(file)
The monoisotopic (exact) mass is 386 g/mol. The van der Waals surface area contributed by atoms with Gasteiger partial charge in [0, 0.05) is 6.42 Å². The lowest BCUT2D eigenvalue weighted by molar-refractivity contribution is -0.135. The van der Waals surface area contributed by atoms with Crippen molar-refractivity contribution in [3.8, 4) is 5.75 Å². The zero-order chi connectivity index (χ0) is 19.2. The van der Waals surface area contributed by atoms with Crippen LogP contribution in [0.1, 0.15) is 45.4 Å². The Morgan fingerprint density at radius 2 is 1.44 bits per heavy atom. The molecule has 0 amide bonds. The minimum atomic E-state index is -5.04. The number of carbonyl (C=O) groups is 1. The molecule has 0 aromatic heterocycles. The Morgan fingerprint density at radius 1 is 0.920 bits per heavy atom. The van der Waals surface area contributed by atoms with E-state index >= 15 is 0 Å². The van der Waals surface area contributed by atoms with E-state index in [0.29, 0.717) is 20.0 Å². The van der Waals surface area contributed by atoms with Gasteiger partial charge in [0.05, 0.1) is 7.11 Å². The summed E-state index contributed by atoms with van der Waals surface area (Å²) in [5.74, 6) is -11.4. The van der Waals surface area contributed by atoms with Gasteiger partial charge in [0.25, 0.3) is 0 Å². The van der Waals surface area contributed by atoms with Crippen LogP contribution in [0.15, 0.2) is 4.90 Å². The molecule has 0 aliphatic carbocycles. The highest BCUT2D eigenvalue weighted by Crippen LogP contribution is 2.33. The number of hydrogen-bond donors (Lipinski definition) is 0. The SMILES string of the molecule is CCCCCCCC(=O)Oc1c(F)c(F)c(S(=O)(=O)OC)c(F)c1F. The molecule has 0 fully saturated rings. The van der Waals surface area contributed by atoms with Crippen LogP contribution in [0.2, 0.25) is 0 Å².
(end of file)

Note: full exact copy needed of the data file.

The monoisotopic (exact) mass is 386 g/mol. The van der Waals surface area contributed by atoms with Gasteiger partial charge in [0, 0.05) is 6.42 Å². The lowest BCUT2D eigenvalue weighted by molar-refractivity contribution is -0.135. The van der Waals surface area contributed by atoms with Crippen molar-refractivity contribution in [3.8, 4) is 5.75 Å². The zero-order chi connectivity index (χ0) is 19.2. The van der Waals surface area contributed by atoms with Crippen LogP contribution in [0.1, 0.15) is 45.4 Å². The Morgan fingerprint density at radius 2 is 1.44 bits per heavy atom. The molecule has 0 amide bonds. The minimum atomic E-state index is -5.04. The number of carbonyl (C=O) groups is 1. The molecule has 0 aromatic heterocycles. The Morgan fingerprint density at radius 1 is 0.920 bits per heavy atom. The van der Waals surface area contributed by atoms with E-state index >= 15 is 0 Å². The van der Waals surface area contributed by atoms with E-state index in [0.29, 0.717) is 20.0 Å². The van der Waals surface area contributed by atoms with Gasteiger partial charge in [0.05, 0.1) is 7.11 Å². The summed E-state index contributed by atoms with van der Waals surface area (Å²) in [5.74, 6) is -11.4. The van der Waals surface area contributed by atoms with Gasteiger partial charge in [0.25, 0.3) is 0 Å². The van der Waals surface area contributed by atoms with Crippen LogP contribution in [0.15, 0.2) is 4.90 Å². The molecule has 0 aliphatic carbocycles. The highest BCUT2D eigenvalue weighted by Crippen LogP contribution is 2.33. The number of hydrogen-bond donors (Lipinski definition) is 0. The SMILES string of the molecule is CCCCCCCC(=O)Oc1c(F)c(F)c(S(=O)(=O)OC)c(F)c1F. The molecule has 0 fully saturated rings. The van der Waals surface area contributed by atoms with Crippen LogP contribution in [0.2, 0.25) is 0 Å².